Is Posner Right? An Empirical Test of the Posner Argument for Transferring Health Spending from Old Women to Old Men
AbstractPosner (1995) proposes the redistribution of health spending from old women to old men to equalize life expectancy. His argument is based on the assumption that the woman’s utility is higher if her husband is alive. Using self-reported satisfaction measures from a long-running German panel survey, the Socio-Economic Panel Study (SOEP), the present study conducts an empirical test of this assumption. Our matching-based estimation reveals satisfaction trajectories of women who experience the death of their spouse and identifies the causal effect of widowhood. The average level of satisfaction in a control group of non-widowed women serves as a reference to measure the degree of adaptation to widowhood. The results suggest bereavement has no enduring effect on satisfaction, and that is evidence against Posner’s assumption.
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Bibliographic InfoPaper provided by DIW Berlin, The German Socio-Economic Panel (SOEP) in its series SOEPpapers on Multidisciplinary Panel Data Research with number 335.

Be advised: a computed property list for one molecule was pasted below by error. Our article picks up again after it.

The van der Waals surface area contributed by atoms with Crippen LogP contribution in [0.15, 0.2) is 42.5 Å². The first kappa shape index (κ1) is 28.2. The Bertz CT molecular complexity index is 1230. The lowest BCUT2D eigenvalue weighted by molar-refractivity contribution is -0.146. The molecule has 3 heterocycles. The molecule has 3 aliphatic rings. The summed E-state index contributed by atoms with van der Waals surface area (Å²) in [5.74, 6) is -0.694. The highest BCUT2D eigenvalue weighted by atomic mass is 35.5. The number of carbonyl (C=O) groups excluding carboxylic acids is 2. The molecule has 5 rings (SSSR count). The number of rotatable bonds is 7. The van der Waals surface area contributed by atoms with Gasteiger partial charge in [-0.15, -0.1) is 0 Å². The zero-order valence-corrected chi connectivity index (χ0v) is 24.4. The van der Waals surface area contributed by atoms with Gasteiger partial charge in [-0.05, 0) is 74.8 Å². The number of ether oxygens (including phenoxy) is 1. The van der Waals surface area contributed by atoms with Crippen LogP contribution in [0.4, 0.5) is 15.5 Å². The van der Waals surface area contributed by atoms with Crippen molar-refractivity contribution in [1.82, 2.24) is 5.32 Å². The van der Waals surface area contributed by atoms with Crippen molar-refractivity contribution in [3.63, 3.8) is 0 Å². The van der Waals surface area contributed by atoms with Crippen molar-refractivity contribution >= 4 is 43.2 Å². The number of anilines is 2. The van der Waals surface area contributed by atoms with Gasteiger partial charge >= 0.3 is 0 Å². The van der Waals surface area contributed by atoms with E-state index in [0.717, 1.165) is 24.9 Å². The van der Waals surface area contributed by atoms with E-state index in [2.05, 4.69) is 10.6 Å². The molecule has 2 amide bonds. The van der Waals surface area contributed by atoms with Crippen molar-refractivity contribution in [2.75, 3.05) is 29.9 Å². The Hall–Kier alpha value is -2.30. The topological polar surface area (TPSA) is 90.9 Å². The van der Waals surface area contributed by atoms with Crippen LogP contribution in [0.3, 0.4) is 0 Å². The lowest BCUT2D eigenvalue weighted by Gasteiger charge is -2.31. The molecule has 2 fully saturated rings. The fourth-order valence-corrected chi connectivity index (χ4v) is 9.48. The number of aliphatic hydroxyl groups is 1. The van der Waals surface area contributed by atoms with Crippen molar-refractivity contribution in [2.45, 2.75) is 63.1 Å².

Length: 31 p.
Date of creation: 2010
Date of revision:
widowhood; adaptation; subjective well-being; life satisfaction; satisfaction with household income; propensity score matching;
Find related papers by JEL classification:
- C14 - Mathematical and Quantitative Methods - - Econometric and Statistical Methods and Methodology: General - - - Semiparametric and Nonparametric Methods: General
- D10 - Microeconomics - - Household Behavior - - - General
- I31 - Health, Education, and Welfare - - Welfare and Poverty - - - General Welfare
This paper has been announced in the following NEP Reports:
- NEP-AGE-2010-12-04 (Economics of Ageing)
- NEP-ALL-2010-12-04 (All new papers)
- NEP-HEA-2010-12-04 (Health Economics)
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